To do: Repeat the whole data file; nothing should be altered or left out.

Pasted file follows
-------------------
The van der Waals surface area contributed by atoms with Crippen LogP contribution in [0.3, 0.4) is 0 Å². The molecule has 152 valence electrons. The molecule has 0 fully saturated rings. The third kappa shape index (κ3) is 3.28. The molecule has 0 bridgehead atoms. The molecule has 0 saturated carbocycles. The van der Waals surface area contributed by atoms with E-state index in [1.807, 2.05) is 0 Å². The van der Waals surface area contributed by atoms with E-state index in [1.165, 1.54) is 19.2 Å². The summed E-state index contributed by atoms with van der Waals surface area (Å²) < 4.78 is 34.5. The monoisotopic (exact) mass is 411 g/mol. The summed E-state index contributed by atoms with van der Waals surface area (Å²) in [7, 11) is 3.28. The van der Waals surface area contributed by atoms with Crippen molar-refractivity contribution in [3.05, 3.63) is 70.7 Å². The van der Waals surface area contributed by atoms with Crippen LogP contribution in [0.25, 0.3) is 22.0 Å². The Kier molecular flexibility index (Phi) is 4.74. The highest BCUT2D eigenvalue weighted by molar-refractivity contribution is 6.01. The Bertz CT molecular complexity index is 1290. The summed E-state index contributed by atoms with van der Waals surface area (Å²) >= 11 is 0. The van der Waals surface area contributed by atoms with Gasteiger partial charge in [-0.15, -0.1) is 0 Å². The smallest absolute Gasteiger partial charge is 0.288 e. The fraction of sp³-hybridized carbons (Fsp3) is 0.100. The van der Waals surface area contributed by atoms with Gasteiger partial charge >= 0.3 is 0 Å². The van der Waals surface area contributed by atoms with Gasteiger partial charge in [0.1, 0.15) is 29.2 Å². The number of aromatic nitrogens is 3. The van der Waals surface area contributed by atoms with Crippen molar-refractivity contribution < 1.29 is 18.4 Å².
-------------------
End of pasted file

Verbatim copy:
The van der Waals surface area contributed by atoms with Crippen LogP contribution in [0.3, 0.4) is 0 Å². The molecule has 152 valence electrons. The molecule has 0 fully saturated rings. The third kappa shape index (κ3) is 3.28. The molecule has 0 bridgehead atoms. The molecule has 0 saturated carbocycles. The van der Waals surface area contributed by atoms with E-state index in [1.807, 2.05) is 0 Å². The van der Waals surface area contributed by atoms with E-state index in [1.165, 1.54) is 19.2 Å². The summed E-state index contributed by atoms with van der Waals surface area (Å²) < 4.78 is 34.5. The monoisotopic (exact) mass is 411 g/mol. The summed E-state index contributed by atoms with van der Waals surface area (Å²) in [7, 11) is 3.28. The van der Waals surface area contributed by atoms with Crippen molar-refractivity contribution in [3.05, 3.63) is 70.7 Å². The van der Waals surface area contributed by atoms with Crippen LogP contribution in [0.25, 0.3) is 22.0 Å². The Kier molecular flexibility index (Phi) is 4.74. The highest BCUT2D eigenvalue weighted by molar-refractivity contribution is 6.01. The Bertz CT molecular complexity index is 1290. The summed E-state index contributed by atoms with van der Waals surface area (Å²) >= 11 is 0. The van der Waals surface area contributed by atoms with Gasteiger partial charge in [-0.15, -0.1) is 0 Å². The smallest absolute Gasteiger partial charge is 0.288 e. The fraction of sp³-hybridized carbons (Fsp3) is 0.100. The van der Waals surface area contributed by atoms with Gasteiger partial charge >= 0.3 is 0 Å². The van der Waals surface area contributed by atoms with Gasteiger partial charge in [0.1, 0.15) is 29.2 Å². The number of aromatic nitrogens is 3. The van der Waals surface area contributed by atoms with Crippen molar-refractivity contribution < 1.29 is 18.4 Å².